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tac (was Re: GNU shellery)
On Tue, Oct 03, 2017 at 06:50:35PM +0000, David Holland wrote:
> On Mon, Oct 02, 2017 at 04:04:41AM +0700, Robert Elz wrote:
> > ps: the tac in gnu coreutils is by no means "original" - the tac command
> > way predates GNU - I forget who created it initially, but the real original
> > (non GPL'd) version could probably be found if there was a good reason
> > for that.
> Huh, I thought they'd invented it. Still, it shouldn't matter; it's
> obviously a good idea and it's not like everything the FSF does is
> ipso facto automatically wrong.
A colleague and I spent lunchtime today digging into the prehistory of
It appears tac was written by some unknown person, then rewritten
by the late Jay Lepreau of the University of Utah in 1985 and sent
to CSRG for inclusion on the "contrib" tape of 4.3BSD, but may or
may not have shipped with 4.3 -- I can't find the "contrib" sources
for 4.3 in TUHS, maybe I'm not looking right.
If indeed it was in 4.3 "contrib" (which most sites installed) I guess
that's where most of us remember it from. Or it may have been in
Lites (which Jay worked on) or Research Unix, since evidently Rob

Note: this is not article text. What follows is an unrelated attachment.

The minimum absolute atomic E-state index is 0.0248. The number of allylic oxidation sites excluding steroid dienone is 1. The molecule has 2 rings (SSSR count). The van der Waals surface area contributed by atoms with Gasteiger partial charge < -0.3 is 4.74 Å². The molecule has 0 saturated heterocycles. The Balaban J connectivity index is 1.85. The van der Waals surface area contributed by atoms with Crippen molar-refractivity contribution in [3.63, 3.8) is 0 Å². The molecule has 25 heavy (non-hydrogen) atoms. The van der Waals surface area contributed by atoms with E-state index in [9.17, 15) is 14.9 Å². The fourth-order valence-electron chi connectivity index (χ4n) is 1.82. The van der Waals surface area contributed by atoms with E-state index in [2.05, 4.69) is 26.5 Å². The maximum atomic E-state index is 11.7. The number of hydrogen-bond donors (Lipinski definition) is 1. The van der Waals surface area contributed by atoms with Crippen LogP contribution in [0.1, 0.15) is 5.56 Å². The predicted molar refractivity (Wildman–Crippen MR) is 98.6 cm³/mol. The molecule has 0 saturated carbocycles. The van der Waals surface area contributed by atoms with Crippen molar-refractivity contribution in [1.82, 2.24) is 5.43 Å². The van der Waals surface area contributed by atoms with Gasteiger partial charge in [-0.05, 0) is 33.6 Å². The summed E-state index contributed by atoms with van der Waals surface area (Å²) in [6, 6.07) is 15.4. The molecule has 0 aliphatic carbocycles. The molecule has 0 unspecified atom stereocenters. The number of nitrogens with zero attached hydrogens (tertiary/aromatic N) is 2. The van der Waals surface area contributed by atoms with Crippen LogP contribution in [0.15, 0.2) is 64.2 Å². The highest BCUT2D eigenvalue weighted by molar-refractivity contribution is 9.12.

Pike used it (see below).
It appears the copyright history on the version in coreutils
is not correct, though it was probably legitimately donated to FSF
at some point: there was a flame war over dual-licensing of GPL/BSD
code on the OSKit list where Jay was active and it appears he
or the University of Utah lost patience and relicensed a great deal
of code as GPL including code that had formerly had BSD style licenses
Here is the header comment from the version it appears Jay sent
* tac.c - Print file segments in reverse order
* Original line-only version by unknown author off the net.
* Rewritten in 1985 by Jay Lepreau, Univ of Utah, to allocate memory
* dynamically, handle string bounded segments (suggested by Rob Pike),
* and handle pipes.
The historical versions took very different command-line arguments
from the GNU version. Jonathan Kamens posted Jay's version to
alt.sources in 1991: https://groups.google.com/forum/#!search/alt.sources$20uta$20tac$20kamens/alt.sources/WKEKVn9i-JA/LHqlL0Ay__YJ
also discusses this, down towards the bottom of the thread.
Anyway, it seems highly likely this program came from BSD
Unix or perhaps its cousin Research Unix. Welcome back.
Thor Lancelot Simon tls%panix.com@localhost
"The two most common variations translate as follows:
illegitimi non carborundum = the unlawful are not silicon carbide
illegitimis non carborundum = the unlawful don't have silicon carbide."
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